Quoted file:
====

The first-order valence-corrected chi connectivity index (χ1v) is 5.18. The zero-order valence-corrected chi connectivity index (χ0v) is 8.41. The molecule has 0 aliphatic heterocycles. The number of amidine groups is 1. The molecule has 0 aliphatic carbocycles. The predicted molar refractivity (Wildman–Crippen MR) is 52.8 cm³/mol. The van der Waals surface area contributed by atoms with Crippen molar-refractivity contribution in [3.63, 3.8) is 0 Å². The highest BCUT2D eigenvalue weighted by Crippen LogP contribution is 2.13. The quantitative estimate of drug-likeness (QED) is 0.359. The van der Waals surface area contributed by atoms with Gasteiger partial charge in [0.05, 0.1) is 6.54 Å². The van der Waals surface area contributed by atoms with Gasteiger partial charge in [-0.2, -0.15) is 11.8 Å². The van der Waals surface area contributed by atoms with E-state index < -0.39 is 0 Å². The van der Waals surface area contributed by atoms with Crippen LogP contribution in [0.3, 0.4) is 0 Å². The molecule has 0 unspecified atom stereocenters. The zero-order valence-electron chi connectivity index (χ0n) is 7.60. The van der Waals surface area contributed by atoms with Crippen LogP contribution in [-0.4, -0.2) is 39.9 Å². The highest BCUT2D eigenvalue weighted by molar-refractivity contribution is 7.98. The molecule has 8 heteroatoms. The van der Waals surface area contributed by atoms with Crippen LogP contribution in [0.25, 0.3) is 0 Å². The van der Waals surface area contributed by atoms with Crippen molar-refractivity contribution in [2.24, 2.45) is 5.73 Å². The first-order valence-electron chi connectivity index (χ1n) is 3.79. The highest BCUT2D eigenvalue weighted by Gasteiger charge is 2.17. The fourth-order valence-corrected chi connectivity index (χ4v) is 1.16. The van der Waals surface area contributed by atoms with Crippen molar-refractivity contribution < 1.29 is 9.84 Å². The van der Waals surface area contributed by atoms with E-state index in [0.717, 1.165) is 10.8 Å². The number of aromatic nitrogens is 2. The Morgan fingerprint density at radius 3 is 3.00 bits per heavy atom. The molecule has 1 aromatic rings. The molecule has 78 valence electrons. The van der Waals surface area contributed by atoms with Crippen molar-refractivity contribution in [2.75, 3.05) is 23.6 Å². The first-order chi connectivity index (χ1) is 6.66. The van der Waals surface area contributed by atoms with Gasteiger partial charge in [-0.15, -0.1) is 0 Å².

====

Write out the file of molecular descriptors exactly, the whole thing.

The first-order valence-corrected chi connectivity index (χ1v) is 5.18. The zero-order valence-corrected chi connectivity index (χ0v) is 8.41. The molecule has 0 aliphatic heterocycles. The number of amidine groups is 1. The molecule has 0 aliphatic carbocycles. The predicted molar refractivity (Wildman–Crippen MR) is 52.8 cm³/mol. The van der Waals surface area contributed by atoms with Crippen molar-refractivity contribution in [3.63, 3.8) is 0 Å². The highest BCUT2D eigenvalue weighted by Crippen LogP contribution is 2.13. The quantitative estimate of drug-likeness (QED) is 0.359. The van der Waals surface area contributed by atoms with Gasteiger partial charge in [0.05, 0.1) is 6.54 Å². The van der Waals surface area contributed by atoms with Gasteiger partial charge in [-0.2, -0.15) is 11.8 Å². The van der Waals surface area contributed by atoms with E-state index < -0.39 is 0 Å². The van der Waals surface area contributed by atoms with Crippen LogP contribution in [0.3, 0.4) is 0 Å². The molecule has 0 unspecified atom stereocenters. The zero-order valence-electron chi connectivity index (χ0n) is 7.60. The van der Waals surface area contributed by atoms with Crippen LogP contribution in [-0.4, -0.2) is 39.9 Å². The highest BCUT2D eigenvalue weighted by molar-refractivity contribution is 7.98. The molecule has 8 heteroatoms. The van der Waals surface area contributed by atoms with Crippen LogP contribution in [0.25, 0.3) is 0 Å². The van der Waals surface area contributed by atoms with Crippen molar-refractivity contribution in [2.24, 2.45) is 5.73 Å². The first-order valence-electron chi connectivity index (χ1n) is 3.79. The highest BCUT2D eigenvalue weighted by Gasteiger charge is 2.17. The fourth-order valence-corrected chi connectivity index (χ4v) is 1.16. The van der Waals surface area contributed by atoms with Crippen molar-refractivity contribution < 1.29 is 9.84 Å². The van der Waals surface area contributed by atoms with E-state index in [0.717, 1.165) is 10.8 Å². The number of aromatic nitrogens is 2. The Morgan fingerprint density at radius 3 is 3.00 bits per heavy atom. The molecule has 1 aromatic rings. The molecule has 78 valence electrons. The van der Waals surface area contributed by atoms with Crippen molar-refractivity contribution in [2.75, 3.05) is 23.6 Å². The first-order chi connectivity index (χ1) is 6.66. The van der Waals surface area contributed by atoms with Gasteiger partial charge in [-0.15, -0.1) is 0 Å².